Trying to keep the purse strings tied up tightly is the name of the game for House GOP leaders today as the House of Representatives debates an agriculture appropriations bill that would cut funding for nutrition programs and food safety.
In a bit of a twist, the House is allowing votes on amendments, so the floor debate could last hours, if not a day or two, congressional aides predict.
And, despite concerns that some of the bill's cuts would impact key domestic programs, the White House is not so far threatening to veto the bill.
A key debate is shaping up over the bill's proposed $650 million in cuts to the normally bipartisan Women, Infants and Children nutrition program. The administration's official word is "these cuts sould undermine efforts to prevent hunger and support sound nutrition for some of the most vulnerable members of our society."
Rep. Jim McGovern, a Massachusetts Democrat, put it more bluntly. "This is a pro-hunger bill," he said in his opening remarks on the floor. "These are real cuts that will do damage to real people," he added.
The liberal-leaning Center on Budget and Policy Priorities estimates that up to 350,000 eligible women and children could lose access to the program under the House bill.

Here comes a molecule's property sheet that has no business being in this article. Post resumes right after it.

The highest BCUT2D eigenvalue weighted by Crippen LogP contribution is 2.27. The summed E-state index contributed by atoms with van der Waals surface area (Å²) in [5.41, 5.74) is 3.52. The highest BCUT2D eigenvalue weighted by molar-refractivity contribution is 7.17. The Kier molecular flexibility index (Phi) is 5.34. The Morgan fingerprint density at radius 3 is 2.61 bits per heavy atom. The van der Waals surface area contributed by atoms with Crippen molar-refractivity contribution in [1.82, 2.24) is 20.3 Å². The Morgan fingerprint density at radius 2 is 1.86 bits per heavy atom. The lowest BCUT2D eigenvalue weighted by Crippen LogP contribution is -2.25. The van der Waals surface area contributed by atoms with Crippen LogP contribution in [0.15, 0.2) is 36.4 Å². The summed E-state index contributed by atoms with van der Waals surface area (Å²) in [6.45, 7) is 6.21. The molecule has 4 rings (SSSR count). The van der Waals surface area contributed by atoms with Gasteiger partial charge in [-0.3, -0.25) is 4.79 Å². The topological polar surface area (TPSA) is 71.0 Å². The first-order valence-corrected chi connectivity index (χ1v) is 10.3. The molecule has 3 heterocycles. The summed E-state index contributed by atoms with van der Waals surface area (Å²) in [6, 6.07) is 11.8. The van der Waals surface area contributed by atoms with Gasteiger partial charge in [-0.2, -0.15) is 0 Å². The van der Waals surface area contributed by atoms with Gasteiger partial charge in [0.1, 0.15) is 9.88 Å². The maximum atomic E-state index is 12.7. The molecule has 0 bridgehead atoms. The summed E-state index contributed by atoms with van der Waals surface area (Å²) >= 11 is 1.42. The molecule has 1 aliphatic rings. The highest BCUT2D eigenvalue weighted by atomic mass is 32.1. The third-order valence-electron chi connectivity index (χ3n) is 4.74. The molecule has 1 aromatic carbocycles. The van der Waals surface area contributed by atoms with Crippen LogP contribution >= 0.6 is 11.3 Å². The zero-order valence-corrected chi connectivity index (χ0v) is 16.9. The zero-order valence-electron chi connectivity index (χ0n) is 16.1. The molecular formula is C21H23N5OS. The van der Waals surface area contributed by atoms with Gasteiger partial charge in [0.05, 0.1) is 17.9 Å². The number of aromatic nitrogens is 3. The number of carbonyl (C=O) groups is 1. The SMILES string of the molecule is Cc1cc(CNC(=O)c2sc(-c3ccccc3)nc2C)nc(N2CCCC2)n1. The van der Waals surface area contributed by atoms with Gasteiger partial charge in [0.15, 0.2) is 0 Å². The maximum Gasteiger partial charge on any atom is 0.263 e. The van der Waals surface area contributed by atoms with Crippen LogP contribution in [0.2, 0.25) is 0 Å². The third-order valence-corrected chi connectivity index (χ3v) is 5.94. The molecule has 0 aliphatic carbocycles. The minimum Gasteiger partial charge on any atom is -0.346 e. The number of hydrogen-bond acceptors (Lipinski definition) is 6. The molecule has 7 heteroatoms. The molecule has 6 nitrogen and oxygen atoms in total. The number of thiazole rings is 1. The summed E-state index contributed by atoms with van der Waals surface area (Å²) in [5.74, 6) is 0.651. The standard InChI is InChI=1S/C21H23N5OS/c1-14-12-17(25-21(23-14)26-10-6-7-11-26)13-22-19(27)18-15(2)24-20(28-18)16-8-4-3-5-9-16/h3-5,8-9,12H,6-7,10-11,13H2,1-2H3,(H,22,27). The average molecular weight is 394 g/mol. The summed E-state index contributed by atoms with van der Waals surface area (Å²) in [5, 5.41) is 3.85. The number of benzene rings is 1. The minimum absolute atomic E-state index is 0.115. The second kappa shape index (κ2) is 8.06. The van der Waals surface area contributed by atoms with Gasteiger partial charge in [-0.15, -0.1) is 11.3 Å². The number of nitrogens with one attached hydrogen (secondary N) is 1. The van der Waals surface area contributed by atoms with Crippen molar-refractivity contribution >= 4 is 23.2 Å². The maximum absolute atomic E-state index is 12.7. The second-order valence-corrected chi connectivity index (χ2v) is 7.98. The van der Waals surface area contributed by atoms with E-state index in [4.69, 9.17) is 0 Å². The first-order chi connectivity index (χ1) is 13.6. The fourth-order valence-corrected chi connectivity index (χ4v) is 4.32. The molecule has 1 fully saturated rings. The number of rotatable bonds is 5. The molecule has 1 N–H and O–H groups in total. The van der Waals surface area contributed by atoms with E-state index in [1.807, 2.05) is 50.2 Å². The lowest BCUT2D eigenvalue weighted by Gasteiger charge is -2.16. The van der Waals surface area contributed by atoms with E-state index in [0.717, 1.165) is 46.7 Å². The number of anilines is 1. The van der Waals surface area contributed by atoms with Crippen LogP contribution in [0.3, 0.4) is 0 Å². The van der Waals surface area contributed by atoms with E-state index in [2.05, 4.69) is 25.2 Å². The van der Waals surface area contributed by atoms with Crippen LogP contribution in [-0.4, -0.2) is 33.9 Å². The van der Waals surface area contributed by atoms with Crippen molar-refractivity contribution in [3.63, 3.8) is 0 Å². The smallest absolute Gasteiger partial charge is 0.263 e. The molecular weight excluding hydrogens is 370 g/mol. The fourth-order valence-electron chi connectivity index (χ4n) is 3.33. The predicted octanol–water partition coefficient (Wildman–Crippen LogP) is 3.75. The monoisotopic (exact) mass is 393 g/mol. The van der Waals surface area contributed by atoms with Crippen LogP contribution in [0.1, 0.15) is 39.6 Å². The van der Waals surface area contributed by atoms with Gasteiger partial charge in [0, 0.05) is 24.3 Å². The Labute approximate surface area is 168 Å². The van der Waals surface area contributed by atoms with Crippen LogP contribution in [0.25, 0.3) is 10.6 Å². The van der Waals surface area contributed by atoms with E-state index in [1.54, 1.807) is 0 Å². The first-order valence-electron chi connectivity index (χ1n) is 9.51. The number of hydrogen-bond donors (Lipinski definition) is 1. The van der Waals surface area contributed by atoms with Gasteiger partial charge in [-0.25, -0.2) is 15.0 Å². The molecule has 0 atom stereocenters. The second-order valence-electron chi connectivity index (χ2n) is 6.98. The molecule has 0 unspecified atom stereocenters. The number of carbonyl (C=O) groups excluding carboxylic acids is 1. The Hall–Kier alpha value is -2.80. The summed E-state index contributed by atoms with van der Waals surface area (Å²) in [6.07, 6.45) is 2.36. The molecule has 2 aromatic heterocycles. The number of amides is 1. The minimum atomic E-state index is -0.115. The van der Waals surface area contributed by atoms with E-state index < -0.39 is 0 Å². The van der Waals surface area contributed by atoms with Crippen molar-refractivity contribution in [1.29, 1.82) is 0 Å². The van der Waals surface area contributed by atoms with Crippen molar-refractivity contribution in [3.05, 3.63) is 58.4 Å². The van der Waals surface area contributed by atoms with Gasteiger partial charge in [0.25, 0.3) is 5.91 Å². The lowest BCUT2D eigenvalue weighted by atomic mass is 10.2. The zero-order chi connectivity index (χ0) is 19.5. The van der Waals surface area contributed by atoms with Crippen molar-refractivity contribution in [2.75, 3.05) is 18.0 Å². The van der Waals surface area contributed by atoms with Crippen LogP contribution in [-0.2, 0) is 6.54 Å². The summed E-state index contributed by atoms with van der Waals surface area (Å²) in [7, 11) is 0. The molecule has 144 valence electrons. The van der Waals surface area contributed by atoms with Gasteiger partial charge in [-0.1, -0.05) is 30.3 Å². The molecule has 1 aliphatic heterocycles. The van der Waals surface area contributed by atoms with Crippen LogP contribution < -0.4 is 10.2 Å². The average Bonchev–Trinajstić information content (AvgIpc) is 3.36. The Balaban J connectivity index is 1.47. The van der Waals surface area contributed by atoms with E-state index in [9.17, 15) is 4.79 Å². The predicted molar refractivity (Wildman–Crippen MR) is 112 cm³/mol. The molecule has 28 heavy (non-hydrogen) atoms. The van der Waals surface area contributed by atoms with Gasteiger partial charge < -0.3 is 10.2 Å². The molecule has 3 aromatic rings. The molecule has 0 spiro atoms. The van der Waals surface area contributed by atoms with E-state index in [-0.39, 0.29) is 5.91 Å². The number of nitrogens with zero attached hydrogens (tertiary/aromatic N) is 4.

But Republicans say too much money is wasted on administering these programs and that there are other ways for these women to get help. Agriculture Appropriations Chairman Hal Rogers, a Republican from Kentucky, says that the cuts are necessary and fiscally responsible.
"We have to reign in spending, even if it may not be the most popular thing to do," he said during the debate. The bill passed his committee late last month.
The bill would also fund FDA's food safety budget at $87 million below last year's levels, just as the agency prepares to implement a slew of new regulations to deal with things like E. coli outbreaks.
The House spending bill would also cut about $35 million from USDA's Food Safety Inspection Service.
It would also zero out an Obama pet project to fight obesity, the Healthy Food Financing Initiative.
Meanwhile, the Senate Agriculture Appropriations Committee hasn't yet drafted its own bill, so it may be awhile before the total funding picture for agriculture shakes out.